Machines that were primarily popular in the US didn't get many demos.
Basically, the Apple II and CoCo.
I guess American coders were interested in programming something else.
The PAL people had something of a feedback loop with each demo released giving other coders new ideas and leading to new inventions, but this code was PAL and crapped out on NTSC so the American sceners never properly saw what was going on to learn from it. The C64 was popular in both regions but the NTSC demo scene there has always been... well, for want of a better word, more primitive
compared to what the PAL guys were doing at around the same time. It didn't stop them producing demos though...
I'm sure the Apple II's stone-age audio/visual capabilities have nothing to do with it.
Like Osgeld says, in demo coding circles that's usually just a challenge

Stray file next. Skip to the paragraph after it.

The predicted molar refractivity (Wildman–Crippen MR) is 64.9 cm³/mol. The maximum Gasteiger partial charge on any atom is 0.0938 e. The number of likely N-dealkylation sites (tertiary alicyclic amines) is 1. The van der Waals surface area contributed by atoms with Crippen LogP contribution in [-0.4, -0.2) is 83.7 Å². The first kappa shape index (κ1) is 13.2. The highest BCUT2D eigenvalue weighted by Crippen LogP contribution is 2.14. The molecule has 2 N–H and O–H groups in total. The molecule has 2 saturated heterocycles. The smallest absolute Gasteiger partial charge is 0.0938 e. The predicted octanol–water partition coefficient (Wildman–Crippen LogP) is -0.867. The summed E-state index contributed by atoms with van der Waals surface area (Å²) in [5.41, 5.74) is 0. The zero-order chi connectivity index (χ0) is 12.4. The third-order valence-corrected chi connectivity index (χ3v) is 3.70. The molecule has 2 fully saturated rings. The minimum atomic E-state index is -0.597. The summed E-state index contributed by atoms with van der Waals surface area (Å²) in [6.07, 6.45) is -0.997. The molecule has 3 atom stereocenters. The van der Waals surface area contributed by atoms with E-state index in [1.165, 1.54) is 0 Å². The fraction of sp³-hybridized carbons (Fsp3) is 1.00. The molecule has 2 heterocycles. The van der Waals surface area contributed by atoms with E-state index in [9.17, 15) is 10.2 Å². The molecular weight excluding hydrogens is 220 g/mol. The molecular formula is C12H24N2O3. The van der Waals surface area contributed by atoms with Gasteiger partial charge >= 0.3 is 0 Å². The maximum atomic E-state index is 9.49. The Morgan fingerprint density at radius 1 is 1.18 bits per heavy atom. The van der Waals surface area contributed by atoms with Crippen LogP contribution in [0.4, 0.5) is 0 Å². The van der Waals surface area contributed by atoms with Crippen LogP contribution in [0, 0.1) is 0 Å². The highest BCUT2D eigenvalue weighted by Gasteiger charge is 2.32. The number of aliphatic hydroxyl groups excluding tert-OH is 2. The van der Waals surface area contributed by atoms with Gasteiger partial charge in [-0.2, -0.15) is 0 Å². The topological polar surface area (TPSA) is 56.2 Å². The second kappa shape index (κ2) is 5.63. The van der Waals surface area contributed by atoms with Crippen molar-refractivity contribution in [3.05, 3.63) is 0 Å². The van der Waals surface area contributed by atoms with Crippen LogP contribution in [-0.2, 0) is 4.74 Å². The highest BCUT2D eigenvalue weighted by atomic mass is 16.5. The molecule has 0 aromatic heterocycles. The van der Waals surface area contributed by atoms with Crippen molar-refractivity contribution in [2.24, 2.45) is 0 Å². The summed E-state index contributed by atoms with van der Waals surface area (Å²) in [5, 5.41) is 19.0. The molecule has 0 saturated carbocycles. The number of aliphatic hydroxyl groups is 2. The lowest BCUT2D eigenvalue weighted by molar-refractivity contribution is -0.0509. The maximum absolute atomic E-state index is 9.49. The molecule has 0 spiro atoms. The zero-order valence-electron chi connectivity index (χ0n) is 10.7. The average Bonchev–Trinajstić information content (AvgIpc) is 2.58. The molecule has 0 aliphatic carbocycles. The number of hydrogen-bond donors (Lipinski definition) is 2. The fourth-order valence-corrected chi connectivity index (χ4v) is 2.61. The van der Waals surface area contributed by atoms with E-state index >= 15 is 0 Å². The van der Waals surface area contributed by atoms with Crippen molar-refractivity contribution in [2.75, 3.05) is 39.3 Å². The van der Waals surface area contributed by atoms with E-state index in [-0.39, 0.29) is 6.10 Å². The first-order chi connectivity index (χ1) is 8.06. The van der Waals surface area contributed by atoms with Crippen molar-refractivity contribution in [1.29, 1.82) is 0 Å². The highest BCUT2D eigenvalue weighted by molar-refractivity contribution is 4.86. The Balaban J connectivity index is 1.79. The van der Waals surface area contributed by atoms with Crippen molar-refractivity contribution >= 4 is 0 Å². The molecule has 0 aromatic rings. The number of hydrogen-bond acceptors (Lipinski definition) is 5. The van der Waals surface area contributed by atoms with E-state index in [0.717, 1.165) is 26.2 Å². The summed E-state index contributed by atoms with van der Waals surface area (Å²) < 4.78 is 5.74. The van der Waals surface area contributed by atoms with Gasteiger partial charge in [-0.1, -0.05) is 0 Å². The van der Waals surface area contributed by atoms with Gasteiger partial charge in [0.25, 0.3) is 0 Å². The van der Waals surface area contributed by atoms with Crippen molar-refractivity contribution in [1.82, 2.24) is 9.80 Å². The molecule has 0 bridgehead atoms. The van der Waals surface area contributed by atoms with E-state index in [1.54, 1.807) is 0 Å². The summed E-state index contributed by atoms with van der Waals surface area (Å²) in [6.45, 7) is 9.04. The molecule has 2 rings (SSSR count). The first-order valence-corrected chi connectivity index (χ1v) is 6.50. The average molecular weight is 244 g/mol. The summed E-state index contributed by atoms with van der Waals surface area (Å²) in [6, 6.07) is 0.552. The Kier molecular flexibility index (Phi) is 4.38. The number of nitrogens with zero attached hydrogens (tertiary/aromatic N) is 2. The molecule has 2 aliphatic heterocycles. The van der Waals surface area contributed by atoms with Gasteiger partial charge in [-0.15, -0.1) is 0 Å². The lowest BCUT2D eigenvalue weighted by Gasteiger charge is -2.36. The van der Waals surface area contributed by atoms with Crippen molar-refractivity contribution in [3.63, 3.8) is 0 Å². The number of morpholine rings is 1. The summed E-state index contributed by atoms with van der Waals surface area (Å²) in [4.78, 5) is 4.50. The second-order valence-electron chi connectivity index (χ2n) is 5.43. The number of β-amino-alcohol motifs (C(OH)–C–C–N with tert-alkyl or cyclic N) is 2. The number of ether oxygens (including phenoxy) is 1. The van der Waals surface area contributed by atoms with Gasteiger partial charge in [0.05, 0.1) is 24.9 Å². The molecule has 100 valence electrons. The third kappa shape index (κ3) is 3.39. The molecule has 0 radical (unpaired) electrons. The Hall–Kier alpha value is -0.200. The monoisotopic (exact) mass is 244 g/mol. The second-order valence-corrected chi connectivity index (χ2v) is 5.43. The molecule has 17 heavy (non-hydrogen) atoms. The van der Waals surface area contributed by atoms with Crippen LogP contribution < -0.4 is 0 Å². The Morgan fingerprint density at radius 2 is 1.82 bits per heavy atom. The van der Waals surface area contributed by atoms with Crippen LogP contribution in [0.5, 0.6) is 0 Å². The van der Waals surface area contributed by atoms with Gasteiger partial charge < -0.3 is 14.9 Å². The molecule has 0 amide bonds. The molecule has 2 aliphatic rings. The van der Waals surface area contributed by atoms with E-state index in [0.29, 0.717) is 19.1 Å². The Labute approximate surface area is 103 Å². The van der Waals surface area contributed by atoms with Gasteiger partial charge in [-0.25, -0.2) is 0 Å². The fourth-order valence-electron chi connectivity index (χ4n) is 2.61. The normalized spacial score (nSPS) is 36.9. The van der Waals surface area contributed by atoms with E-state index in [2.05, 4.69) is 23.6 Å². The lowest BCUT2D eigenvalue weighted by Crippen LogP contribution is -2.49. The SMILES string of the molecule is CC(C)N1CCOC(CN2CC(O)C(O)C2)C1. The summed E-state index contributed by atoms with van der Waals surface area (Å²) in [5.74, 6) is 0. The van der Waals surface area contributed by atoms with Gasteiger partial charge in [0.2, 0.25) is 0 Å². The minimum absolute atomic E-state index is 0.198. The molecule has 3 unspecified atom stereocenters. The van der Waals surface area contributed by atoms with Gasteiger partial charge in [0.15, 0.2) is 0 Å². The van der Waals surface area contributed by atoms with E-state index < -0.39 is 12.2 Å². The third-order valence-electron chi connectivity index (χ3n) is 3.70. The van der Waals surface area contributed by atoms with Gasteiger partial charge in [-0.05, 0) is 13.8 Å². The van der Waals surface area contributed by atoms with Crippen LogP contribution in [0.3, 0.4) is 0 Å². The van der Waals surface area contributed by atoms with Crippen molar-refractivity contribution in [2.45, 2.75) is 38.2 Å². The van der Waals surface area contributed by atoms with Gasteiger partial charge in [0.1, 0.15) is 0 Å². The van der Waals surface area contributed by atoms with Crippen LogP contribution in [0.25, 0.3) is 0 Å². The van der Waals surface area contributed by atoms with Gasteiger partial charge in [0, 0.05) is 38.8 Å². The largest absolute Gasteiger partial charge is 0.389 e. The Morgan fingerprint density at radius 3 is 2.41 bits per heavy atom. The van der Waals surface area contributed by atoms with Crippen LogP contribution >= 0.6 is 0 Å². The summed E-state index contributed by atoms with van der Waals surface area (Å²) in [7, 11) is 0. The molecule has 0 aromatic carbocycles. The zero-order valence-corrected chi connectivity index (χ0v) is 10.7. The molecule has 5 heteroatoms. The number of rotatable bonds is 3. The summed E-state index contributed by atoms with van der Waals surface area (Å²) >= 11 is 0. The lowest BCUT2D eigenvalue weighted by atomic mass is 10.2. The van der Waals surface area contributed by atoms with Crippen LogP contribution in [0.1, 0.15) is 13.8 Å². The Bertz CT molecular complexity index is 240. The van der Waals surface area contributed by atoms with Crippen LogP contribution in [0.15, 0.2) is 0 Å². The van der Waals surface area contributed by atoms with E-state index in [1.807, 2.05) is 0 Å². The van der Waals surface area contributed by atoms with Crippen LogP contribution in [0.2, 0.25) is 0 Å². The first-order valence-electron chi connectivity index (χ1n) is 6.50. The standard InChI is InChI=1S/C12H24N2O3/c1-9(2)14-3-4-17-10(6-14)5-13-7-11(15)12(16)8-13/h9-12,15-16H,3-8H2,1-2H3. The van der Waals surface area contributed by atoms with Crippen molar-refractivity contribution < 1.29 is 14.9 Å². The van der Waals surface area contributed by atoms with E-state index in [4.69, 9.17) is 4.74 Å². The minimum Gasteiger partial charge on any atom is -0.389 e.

- there's a lot of demos for the 48K Spectrum for example and that's only about twice the CPU grunt and a guaranteed means to latch onto the vertical blank away from what the Apple II has on the hardware front (usually with AY support but it's an add-on for the 48K machines like the Mockingboard is).
I have been threatening to do a demo for the apple II for years, and even have some routines scattered about on disks, but something usually takes priority
i've got a oneparter pretty much ready to go (well, i have to update the greets) which runs on 48K with a Mockingboard so i might have to push it out at some point soon... but i'm not placing any money on it working across the board though, it relies on a technique that only some of the documentation reckons will work from frame sync! =-)